Have We Traded Our Humanity for Protection?

Over the days following the terrorist attacks in Paris, I have felt the same concerns, fears even, regarding the welcoming of thousands of Syrian refugees. Who can deny that this diaspora could include several of our enemies determined to shed blood within our borders?! Yet, our fear should not be what drives us…at least not those of us who follow Jesus. The rhetoric from those who oppose welcoming the refugees has been alarming.

For generations, we have been a nation who has poured billions of our dollars into other nations as well as offered thoulady liberty wordssands of our sons and daughters lives around the world to protect freedom and those who cannot protect themselves. In the family trees of many Americans, one or more relatives can claim to have passed through the famed processing at Ellis Island, New York as immigrants. My great-grandfather came through with his siblings and others from then Czechoslovakia to escape communism. My father told me as a boy, the story of how his grandfather’s sister was killed by the communist trying to escape to America. I like many other Americans am here today because the nation opened its borders to my ancestors.

We have a people group whose nation has some of the oldest Christian roots in the world. Many ancient Biblical texts and scholars can be traced back to Syria, yet to Americans, this one included, we know little of the nation other than it is in the Middle East. Currently, several factions, including ISIS, fight throughout the Syrian landscape destroying the homes and livelihoods of people just like these refugees. In what world can even fathom warring powers destroying our communities? They flee to Europe and other destinations unknown not as spores for more violence and destruction but as people desperate to again know peace.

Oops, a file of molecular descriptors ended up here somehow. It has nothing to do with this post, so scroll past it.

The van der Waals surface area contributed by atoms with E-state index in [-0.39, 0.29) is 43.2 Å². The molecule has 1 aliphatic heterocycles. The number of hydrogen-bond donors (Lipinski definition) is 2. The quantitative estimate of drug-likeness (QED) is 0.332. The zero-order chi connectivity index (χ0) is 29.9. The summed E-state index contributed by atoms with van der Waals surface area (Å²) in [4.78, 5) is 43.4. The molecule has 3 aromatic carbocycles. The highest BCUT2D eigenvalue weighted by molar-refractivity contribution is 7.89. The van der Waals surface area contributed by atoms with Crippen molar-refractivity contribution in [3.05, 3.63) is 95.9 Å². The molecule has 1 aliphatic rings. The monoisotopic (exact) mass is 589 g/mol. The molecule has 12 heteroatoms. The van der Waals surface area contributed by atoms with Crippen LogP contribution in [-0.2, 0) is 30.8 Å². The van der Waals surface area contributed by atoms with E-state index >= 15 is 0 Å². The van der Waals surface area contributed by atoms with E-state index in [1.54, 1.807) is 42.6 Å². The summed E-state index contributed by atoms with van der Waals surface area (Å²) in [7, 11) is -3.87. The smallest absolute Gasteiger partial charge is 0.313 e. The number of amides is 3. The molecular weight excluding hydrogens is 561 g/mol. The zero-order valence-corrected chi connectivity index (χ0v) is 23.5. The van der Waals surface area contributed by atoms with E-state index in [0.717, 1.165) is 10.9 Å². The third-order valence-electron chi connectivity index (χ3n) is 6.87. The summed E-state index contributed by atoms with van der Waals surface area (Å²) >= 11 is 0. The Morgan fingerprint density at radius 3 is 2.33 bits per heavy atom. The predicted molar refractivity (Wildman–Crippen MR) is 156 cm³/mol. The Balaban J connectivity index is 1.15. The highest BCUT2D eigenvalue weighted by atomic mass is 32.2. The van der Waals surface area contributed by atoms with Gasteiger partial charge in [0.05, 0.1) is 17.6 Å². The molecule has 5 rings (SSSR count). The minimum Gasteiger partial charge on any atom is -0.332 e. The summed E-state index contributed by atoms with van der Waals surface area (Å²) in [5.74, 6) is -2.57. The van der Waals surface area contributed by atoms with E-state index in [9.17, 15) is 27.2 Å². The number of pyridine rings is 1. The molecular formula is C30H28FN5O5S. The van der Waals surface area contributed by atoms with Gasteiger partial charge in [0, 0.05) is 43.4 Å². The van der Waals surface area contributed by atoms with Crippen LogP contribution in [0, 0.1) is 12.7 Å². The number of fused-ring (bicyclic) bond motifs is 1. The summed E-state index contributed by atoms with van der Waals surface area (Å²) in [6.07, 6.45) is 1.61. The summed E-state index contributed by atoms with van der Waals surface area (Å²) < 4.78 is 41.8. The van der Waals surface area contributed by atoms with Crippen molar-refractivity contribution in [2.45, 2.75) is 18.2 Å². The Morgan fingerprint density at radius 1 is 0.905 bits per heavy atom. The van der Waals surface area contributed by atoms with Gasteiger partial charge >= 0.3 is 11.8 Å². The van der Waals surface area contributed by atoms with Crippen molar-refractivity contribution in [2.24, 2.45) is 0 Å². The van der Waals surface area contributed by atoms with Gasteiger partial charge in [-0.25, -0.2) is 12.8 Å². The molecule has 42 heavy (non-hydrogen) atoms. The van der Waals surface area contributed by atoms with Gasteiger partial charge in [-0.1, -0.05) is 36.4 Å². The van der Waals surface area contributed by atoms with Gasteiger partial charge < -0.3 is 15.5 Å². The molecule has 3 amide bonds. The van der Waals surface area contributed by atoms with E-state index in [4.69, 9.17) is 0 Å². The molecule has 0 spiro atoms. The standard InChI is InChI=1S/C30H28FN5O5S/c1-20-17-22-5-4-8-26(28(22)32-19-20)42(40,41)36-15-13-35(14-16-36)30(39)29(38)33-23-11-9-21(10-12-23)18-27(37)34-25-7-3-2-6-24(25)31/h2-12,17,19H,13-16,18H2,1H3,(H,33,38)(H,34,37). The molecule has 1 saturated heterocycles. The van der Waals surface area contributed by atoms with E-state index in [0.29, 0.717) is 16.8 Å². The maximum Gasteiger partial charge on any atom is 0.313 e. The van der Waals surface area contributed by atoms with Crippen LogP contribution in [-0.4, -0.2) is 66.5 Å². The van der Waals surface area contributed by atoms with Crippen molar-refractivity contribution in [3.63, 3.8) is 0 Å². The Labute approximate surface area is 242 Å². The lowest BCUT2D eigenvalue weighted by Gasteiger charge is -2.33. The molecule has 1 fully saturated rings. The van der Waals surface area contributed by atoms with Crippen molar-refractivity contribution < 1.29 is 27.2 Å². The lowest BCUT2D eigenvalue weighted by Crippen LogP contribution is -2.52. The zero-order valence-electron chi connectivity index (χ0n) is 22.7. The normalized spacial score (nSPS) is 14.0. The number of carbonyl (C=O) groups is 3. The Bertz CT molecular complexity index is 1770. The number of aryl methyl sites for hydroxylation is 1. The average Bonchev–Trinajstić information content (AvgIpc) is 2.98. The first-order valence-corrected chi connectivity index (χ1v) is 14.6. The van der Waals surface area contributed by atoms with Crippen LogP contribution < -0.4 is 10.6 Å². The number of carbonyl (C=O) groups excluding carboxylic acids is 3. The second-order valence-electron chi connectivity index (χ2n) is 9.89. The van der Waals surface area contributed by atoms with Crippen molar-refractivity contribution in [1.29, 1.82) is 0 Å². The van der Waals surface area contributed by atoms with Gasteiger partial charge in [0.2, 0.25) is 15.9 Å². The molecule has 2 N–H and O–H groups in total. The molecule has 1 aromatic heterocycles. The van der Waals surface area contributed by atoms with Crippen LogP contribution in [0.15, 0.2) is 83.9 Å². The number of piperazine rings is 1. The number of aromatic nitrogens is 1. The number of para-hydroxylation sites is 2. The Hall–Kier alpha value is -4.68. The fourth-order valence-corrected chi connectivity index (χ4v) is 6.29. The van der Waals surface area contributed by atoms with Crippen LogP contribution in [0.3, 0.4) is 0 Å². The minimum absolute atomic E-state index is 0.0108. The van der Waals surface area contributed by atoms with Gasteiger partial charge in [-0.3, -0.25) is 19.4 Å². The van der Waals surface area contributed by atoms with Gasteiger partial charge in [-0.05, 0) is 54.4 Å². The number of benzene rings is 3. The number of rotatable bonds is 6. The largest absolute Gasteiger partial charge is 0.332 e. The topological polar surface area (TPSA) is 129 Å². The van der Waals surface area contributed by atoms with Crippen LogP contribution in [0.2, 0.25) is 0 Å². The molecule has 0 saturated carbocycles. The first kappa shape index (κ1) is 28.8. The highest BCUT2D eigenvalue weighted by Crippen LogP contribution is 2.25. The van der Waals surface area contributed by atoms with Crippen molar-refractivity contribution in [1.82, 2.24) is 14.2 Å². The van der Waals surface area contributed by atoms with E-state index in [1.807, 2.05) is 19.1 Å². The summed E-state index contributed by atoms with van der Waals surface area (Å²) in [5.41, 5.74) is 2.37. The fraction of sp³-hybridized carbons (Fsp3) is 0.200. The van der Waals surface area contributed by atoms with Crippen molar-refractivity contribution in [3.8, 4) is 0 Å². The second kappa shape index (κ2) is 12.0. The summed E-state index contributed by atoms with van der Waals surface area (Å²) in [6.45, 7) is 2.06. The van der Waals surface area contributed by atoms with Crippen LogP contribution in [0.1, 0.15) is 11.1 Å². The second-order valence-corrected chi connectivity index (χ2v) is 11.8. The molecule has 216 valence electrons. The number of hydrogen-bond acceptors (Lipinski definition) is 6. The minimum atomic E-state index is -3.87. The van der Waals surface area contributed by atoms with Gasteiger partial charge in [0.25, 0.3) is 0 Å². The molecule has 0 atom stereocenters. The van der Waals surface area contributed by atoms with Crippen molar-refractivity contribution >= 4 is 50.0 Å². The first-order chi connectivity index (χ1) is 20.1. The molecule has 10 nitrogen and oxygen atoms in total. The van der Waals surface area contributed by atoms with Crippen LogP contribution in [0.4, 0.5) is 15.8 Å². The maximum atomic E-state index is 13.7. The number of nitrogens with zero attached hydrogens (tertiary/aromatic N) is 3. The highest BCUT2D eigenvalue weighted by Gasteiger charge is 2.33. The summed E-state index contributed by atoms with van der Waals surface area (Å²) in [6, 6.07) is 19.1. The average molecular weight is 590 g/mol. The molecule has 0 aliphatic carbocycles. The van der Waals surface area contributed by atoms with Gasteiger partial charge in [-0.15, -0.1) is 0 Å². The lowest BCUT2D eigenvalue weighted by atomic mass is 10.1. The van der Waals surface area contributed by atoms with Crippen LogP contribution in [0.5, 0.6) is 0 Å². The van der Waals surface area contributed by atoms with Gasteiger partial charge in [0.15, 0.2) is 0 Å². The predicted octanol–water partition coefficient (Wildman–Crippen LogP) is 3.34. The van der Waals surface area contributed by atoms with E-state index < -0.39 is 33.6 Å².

What’s changed in this nation? In 2005, this nation welcomed hundreds of thousands of people from New Orleans as they fled from the destruction of Hurricane Katrina. Yet, New Orleans had routinely been the murder capital of the America. Any given year would see more people murdered in New Orleans than those killed in Paris last week.

New Orleans in 2005…

Many of the same places across the South who are shouting so loudly to bar these immigrants access welcomed people from New Orleans despite the fact that mixed in those multitudes were the few who were responsible for New Orleans murder rates.

The Dilemma

How do we as those who want to maintain our own peaceful communities offer refuge to those who literally traveled around the world to find it while protecting ourselves from the our enemies?

Let’s begin by realizing the amazing resources we have at work in this nation. Jesus sent his followers out with the simple encouragement to be wise as serpents and gentle as doves (Matt. 10:16). We do not have to turn the refugees lose into the streets of America. However, when our governors and other politicians tap into the fear mongering and rally to the extremes, we are left with little to no room for a conversation. The extremes are easy (Thanks Craig). In the midst of the extremes awaits a difficult conversation on how this nation practices the compassion shown to so many of our ancestors while still maintaining the peace of our communities. We can never move into the tension where the solution can be found as long as we refuse to at least talk about the possibilities.

A Little Glimpse Into the Journey of a Refugee

I believe in our nation and more importantly in the God who shows us eternal compassion. I ask you now and will ask my political leaders to enter into the discussion on how to protect our communities without sacrificing our humanity.

3 Responses to “ “Have We Traded Our Humanity for Protection?”

  1. Scottie Gray says:

    Well said sir, and I see your point. Comparing these refugees to those of Katrina I don’t think is an accurate analogy however. These people have been on the front lines of religious wars since the beginning of recorded history. We are talking about people that openly hate us as Americans. I have been over there preaching the gospel of Jesus Christ. I have seen first hand how they feel about Christians. I agree we need to do something, I do believe we should discuss options and continue to pray for these people. I am at a loss right now on a solution.

    • Shawn Hornsby says:

      Thank you Scottie for your comments and especially for your ministry abroad and at home. The solution will not come easily. I join you in your prayers for these people and our nation.

  2. In many cases, those in favor of free enterprise have turned a blind eye to human rights abuses for fear that mentioning them might endanger the growth and expansion of trade. They frequently exhibit little concern about religious persecution and tend to regard human rights activists and religious leaders as belligerents or idealists who don t understand the “real” world.

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